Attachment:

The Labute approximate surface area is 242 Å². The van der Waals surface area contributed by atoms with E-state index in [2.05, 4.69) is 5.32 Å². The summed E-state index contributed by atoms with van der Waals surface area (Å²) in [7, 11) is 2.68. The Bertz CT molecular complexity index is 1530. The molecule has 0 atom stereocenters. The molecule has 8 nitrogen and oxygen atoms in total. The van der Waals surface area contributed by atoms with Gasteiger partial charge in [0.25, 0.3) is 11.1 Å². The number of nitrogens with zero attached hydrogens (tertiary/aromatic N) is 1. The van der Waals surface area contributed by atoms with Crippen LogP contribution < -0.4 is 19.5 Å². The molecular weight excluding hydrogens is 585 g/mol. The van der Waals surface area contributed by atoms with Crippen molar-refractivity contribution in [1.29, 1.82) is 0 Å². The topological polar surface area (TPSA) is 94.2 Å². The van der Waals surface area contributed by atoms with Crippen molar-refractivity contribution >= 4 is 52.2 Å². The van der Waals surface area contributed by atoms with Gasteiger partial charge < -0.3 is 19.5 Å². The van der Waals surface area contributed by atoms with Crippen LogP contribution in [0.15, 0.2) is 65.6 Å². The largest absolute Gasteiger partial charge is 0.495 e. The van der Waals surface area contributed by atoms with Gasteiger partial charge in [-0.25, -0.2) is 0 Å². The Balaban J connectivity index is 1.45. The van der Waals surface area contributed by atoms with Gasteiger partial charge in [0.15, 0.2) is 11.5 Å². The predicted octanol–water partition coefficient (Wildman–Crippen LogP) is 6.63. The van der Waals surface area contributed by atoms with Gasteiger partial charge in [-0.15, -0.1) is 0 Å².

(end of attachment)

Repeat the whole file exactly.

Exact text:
The Labute approximate surface area is 242 Å². The van der Waals surface area contributed by atoms with E-state index in [2.05, 4.69) is 5.32 Å². The summed E-state index contributed by atoms with van der Waals surface area (Å²) in [7, 11) is 2.68. The Bertz CT molecular complexity index is 1530. The molecule has 0 atom stereocenters. The molecule has 8 nitrogen and oxygen atoms in total. The van der Waals surface area contributed by atoms with Gasteiger partial charge in [0.25, 0.3) is 11.1 Å². The number of nitrogens with zero attached hydrogens (tertiary/aromatic N) is 1. The van der Waals surface area contributed by atoms with Crippen LogP contribution < -0.4 is 19.5 Å². The molecular weight excluding hydrogens is 585 g/mol. The van der Waals surface area contributed by atoms with Crippen molar-refractivity contribution in [1.29, 1.82) is 0 Å². The topological polar surface area (TPSA) is 94.2 Å². The van der Waals surface area contributed by atoms with Crippen molar-refractivity contribution >= 4 is 52.2 Å². The van der Waals surface area contributed by atoms with Gasteiger partial charge < -0.3 is 19.5 Å². The van der Waals surface area contributed by atoms with Crippen LogP contribution in [0.15, 0.2) is 65.6 Å². The largest absolute Gasteiger partial charge is 0.495 e. The van der Waals surface area contributed by atoms with Gasteiger partial charge in [-0.25, -0.2) is 0 Å². The Balaban J connectivity index is 1.45. The van der Waals surface area contributed by atoms with Gasteiger partial charge in [0.15, 0.2) is 11.5 Å². The predicted octanol–water partition coefficient (Wildman–Crippen LogP) is 6.63. The van der Waals surface area contributed by atoms with Gasteiger partial charge in [-0.15, -0.1) is 0 Å².